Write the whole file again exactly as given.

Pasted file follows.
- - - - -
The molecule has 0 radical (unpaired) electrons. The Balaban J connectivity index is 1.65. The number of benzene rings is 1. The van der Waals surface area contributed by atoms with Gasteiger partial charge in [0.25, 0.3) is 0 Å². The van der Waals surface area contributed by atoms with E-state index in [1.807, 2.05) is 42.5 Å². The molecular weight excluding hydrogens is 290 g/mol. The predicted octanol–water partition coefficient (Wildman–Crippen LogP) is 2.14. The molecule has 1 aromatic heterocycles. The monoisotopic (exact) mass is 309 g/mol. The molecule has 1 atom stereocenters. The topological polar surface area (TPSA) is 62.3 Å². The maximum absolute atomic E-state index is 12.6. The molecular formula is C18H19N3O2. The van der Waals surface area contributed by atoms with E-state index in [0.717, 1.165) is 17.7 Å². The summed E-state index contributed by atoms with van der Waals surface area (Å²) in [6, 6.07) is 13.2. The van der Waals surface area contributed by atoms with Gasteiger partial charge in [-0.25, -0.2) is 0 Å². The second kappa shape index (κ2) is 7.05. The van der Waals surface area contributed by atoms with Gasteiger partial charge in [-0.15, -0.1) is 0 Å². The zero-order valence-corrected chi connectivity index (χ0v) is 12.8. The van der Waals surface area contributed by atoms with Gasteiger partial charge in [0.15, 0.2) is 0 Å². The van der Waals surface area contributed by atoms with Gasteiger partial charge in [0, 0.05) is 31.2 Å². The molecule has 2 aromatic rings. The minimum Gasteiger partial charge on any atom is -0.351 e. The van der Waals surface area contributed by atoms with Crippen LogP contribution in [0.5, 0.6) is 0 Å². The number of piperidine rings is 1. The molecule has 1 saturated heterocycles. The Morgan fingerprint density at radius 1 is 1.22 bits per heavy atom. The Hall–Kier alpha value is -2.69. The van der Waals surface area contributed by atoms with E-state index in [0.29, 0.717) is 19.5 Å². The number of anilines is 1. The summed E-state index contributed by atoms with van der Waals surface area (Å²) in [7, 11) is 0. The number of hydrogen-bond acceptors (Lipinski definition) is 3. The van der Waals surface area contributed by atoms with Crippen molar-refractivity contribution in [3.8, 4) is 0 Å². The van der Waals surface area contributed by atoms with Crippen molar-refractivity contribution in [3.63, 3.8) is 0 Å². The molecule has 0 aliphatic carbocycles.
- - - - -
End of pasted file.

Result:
The molecule has 0 radical (unpaired) electrons. The Balaban J connectivity index is 1.65. The number of benzene rings is 1. The van der Waals surface area contributed by atoms with Gasteiger partial charge in [0.25, 0.3) is 0 Å². The van der Waals surface area contributed by atoms with E-state index in [1.807, 2.05) is 42.5 Å². The molecular weight excluding hydrogens is 290 g/mol. The predicted octanol–water partition coefficient (Wildman–Crippen LogP) is 2.14. The molecule has 1 aromatic heterocycles. The monoisotopic (exact) mass is 309 g/mol. The molecule has 1 atom stereocenters. The topological polar surface area (TPSA) is 62.3 Å². The maximum absolute atomic E-state index is 12.6. The molecular formula is C18H19N3O2. The van der Waals surface area contributed by atoms with E-state index in [0.717, 1.165) is 17.7 Å². The summed E-state index contributed by atoms with van der Waals surface area (Å²) in [6, 6.07) is 13.2. The van der Waals surface area contributed by atoms with Gasteiger partial charge in [-0.25, -0.2) is 0 Å². The second kappa shape index (κ2) is 7.05. The van der Waals surface area contributed by atoms with Gasteiger partial charge in [-0.15, -0.1) is 0 Å². The zero-order valence-corrected chi connectivity index (χ0v) is 12.8. The van der Waals surface area contributed by atoms with Gasteiger partial charge in [0.15, 0.2) is 0 Å². The van der Waals surface area contributed by atoms with Gasteiger partial charge in [0, 0.05) is 31.2 Å². The molecule has 2 aromatic rings. The minimum Gasteiger partial charge on any atom is -0.351 e. The van der Waals surface area contributed by atoms with Crippen LogP contribution in [0.5, 0.6) is 0 Å². The number of piperidine rings is 1. The molecule has 1 saturated heterocycles. The Morgan fingerprint density at radius 1 is 1.22 bits per heavy atom. The Hall–Kier alpha value is -2.69. The van der Waals surface area contributed by atoms with E-state index in [0.29, 0.717) is 19.5 Å². The number of anilines is 1. The summed E-state index contributed by atoms with van der Waals surface area (Å²) in [7, 11) is 0. The number of hydrogen-bond acceptors (Lipinski definition) is 3. The van der Waals surface area contributed by atoms with Crippen molar-refractivity contribution in [3.8, 4) is 0 Å². The van der Waals surface area contributed by atoms with Crippen molar-refractivity contribution in [3.63, 3.8) is 0 Å². The molecule has 0 aliphatic carbocycles.